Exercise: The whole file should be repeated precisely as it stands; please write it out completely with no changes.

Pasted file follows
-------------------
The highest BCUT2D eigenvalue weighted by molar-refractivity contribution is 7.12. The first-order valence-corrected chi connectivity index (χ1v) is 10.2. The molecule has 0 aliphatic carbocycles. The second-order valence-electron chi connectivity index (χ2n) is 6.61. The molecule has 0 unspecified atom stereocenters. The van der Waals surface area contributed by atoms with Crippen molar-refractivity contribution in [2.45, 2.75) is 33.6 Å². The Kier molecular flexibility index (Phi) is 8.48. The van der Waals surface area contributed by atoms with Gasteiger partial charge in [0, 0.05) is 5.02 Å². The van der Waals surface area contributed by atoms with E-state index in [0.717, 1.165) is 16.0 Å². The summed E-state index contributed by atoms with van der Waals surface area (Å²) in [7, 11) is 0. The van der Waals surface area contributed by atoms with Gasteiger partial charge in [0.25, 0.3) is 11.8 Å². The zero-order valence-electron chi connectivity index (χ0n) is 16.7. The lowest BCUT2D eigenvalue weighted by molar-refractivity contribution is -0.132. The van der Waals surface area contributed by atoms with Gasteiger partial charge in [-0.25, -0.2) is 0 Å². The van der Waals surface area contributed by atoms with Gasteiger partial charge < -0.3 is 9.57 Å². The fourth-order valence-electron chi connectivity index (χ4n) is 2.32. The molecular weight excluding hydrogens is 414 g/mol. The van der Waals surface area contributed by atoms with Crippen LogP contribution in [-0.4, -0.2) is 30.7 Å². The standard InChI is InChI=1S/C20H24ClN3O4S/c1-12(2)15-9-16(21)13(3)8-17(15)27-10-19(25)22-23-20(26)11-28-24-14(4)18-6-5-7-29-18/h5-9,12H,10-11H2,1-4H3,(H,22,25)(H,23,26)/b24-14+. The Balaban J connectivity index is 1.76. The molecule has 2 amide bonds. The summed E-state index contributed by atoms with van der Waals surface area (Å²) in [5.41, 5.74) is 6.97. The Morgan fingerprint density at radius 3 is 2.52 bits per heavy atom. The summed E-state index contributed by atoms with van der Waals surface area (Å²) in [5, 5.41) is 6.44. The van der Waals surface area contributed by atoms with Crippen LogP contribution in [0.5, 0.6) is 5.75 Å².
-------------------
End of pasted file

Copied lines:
The highest BCUT2D eigenvalue weighted by molar-refractivity contribution is 7.12. The first-order valence-corrected chi connectivity index (χ1v) is 10.2. The molecule has 0 aliphatic carbocycles. The second-order valence-electron chi connectivity index (χ2n) is 6.61. The molecule has 0 unspecified atom stereocenters. The van der Waals surface area contributed by atoms with Crippen molar-refractivity contribution in [2.45, 2.75) is 33.6 Å². The Kier molecular flexibility index (Phi) is 8.48. The van der Waals surface area contributed by atoms with Gasteiger partial charge in [0, 0.05) is 5.02 Å². The van der Waals surface area contributed by atoms with E-state index in [0.717, 1.165) is 16.0 Å². The summed E-state index contributed by atoms with van der Waals surface area (Å²) in [7, 11) is 0. The van der Waals surface area contributed by atoms with Gasteiger partial charge in [0.25, 0.3) is 11.8 Å². The zero-order valence-electron chi connectivity index (χ0n) is 16.7. The lowest BCUT2D eigenvalue weighted by molar-refractivity contribution is -0.132. The van der Waals surface area contributed by atoms with Gasteiger partial charge in [-0.25, -0.2) is 0 Å². The van der Waals surface area contributed by atoms with Gasteiger partial charge < -0.3 is 9.57 Å². The fourth-order valence-electron chi connectivity index (χ4n) is 2.32. The molecular weight excluding hydrogens is 414 g/mol. The van der Waals surface area contributed by atoms with Crippen LogP contribution in [-0.4, -0.2) is 30.7 Å². The standard InChI is InChI=1S/C20H24ClN3O4S/c1-12(2)15-9-16(21)13(3)8-17(15)27-10-19(25)22-23-20(26)11-28-24-14(4)18-6-5-7-29-18/h5-9,12H,10-11H2,1-4H3,(H,22,25)(H,23,26)/b24-14+. The Balaban J connectivity index is 1.76. The molecule has 2 amide bonds. The summed E-state index contributed by atoms with van der Waals surface area (Å²) in [5.41, 5.74) is 6.97. The Morgan fingerprint density at radius 3 is 2.52 bits per heavy atom. The summed E-state index contributed by atoms with van der Waals surface area (Å²) in [5, 5.41) is 6.44. The van der Waals surface area contributed by atoms with Crippen LogP contribution in [0.5, 0.6) is 5.75 Å².